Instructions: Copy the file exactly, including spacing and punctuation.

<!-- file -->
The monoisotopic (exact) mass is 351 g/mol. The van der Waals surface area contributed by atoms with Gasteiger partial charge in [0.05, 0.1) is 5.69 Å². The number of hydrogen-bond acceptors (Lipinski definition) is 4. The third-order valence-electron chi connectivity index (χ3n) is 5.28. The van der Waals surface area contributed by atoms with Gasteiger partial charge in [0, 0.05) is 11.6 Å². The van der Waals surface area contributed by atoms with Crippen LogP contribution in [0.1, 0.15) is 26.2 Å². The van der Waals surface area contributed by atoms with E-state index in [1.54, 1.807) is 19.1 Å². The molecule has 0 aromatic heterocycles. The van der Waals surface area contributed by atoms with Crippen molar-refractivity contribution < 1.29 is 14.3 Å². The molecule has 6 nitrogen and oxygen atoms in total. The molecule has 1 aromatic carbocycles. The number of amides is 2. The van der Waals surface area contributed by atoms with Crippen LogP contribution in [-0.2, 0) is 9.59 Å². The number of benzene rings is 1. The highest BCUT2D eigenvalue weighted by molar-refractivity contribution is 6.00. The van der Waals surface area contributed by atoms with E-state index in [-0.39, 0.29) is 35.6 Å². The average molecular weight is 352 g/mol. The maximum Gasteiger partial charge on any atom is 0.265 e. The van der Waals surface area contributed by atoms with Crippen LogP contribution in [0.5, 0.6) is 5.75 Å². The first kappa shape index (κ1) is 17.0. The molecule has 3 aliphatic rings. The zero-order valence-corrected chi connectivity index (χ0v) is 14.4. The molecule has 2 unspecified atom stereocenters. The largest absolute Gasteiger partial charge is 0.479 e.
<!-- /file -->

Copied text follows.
The monoisotopic (exact) mass is 351 g/mol. The van der Waals surface area contributed by atoms with Gasteiger partial charge in [0.05, 0.1) is 5.69 Å². The number of hydrogen-bond acceptors (Lipinski definition) is 4. The third-order valence-electron chi connectivity index (χ3n) is 5.28. The van der Waals surface area contributed by atoms with Gasteiger partial charge in [0, 0.05) is 11.6 Å². The van der Waals surface area contributed by atoms with Crippen LogP contribution in [0.1, 0.15) is 26.2 Å². The van der Waals surface area contributed by atoms with E-state index in [1.54, 1.807) is 19.1 Å². The molecule has 0 aromatic heterocycles. The van der Waals surface area contributed by atoms with Crippen molar-refractivity contribution < 1.29 is 14.3 Å². The molecule has 6 nitrogen and oxygen atoms in total. The molecule has 1 aromatic carbocycles. The number of amides is 2. The van der Waals surface area contributed by atoms with Crippen LogP contribution in [-0.2, 0) is 9.59 Å². The number of benzene rings is 1. The highest BCUT2D eigenvalue weighted by molar-refractivity contribution is 6.00. The van der Waals surface area contributed by atoms with E-state index in [-0.39, 0.29) is 35.6 Å². The average molecular weight is 352 g/mol. The maximum Gasteiger partial charge on any atom is 0.265 e. The van der Waals surface area contributed by atoms with Crippen LogP contribution in [0.5, 0.6) is 5.75 Å². The first kappa shape index (κ1) is 17.0. The molecule has 3 aliphatic rings. The zero-order valence-corrected chi connectivity index (χ0v) is 14.4. The molecule has 2 unspecified atom stereocenters. The largest absolute Gasteiger partial charge is 0.479 e.